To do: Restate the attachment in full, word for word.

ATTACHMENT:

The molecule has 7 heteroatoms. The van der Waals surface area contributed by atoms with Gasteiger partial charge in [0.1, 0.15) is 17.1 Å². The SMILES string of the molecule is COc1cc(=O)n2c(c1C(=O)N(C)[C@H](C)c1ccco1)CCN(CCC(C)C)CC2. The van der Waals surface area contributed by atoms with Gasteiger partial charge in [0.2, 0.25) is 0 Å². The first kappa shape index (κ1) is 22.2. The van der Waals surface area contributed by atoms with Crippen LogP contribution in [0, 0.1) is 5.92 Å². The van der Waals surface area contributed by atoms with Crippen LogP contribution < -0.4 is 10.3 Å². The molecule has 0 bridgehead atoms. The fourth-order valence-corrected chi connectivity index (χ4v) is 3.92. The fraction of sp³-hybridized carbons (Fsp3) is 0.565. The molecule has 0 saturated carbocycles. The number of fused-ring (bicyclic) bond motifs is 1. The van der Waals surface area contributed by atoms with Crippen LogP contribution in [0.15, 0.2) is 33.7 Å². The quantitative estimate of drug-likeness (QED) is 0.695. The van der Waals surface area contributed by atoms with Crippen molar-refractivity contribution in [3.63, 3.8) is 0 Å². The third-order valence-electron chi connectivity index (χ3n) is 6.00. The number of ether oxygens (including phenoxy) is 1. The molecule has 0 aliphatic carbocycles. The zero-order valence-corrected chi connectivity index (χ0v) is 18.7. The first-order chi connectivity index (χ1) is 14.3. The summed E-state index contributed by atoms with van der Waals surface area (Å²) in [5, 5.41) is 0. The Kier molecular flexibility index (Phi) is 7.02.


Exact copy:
The molecule has 7 heteroatoms. The van der Waals surface area contributed by atoms with Gasteiger partial charge in [0.1, 0.15) is 17.1 Å². The SMILES string of the molecule is COc1cc(=O)n2c(c1C(=O)N(C)[C@H](C)c1ccco1)CCN(CCC(C)C)CC2. The van der Waals surface area contributed by atoms with Gasteiger partial charge in [0.2, 0.25) is 0 Å². The first kappa shape index (κ1) is 22.2. The van der Waals surface area contributed by atoms with Crippen LogP contribution in [0, 0.1) is 5.92 Å². The van der Waals surface area contributed by atoms with Crippen LogP contribution < -0.4 is 10.3 Å². The molecule has 0 bridgehead atoms. The fourth-order valence-corrected chi connectivity index (χ4v) is 3.92. The fraction of sp³-hybridized carbons (Fsp3) is 0.565. The molecule has 0 saturated carbocycles. The number of fused-ring (bicyclic) bond motifs is 1. The van der Waals surface area contributed by atoms with Crippen LogP contribution in [0.15, 0.2) is 33.7 Å². The quantitative estimate of drug-likeness (QED) is 0.695. The van der Waals surface area contributed by atoms with Crippen molar-refractivity contribution in [3.63, 3.8) is 0 Å². The third-order valence-electron chi connectivity index (χ3n) is 6.00. The number of ether oxygens (including phenoxy) is 1. The molecule has 0 aliphatic carbocycles. The zero-order valence-corrected chi connectivity index (χ0v) is 18.7. The first-order chi connectivity index (χ1) is 14.3. The summed E-state index contributed by atoms with van der Waals surface area (Å²) in [5, 5.41) is 0. The Kier molecular flexibility index (Phi) is 7.02.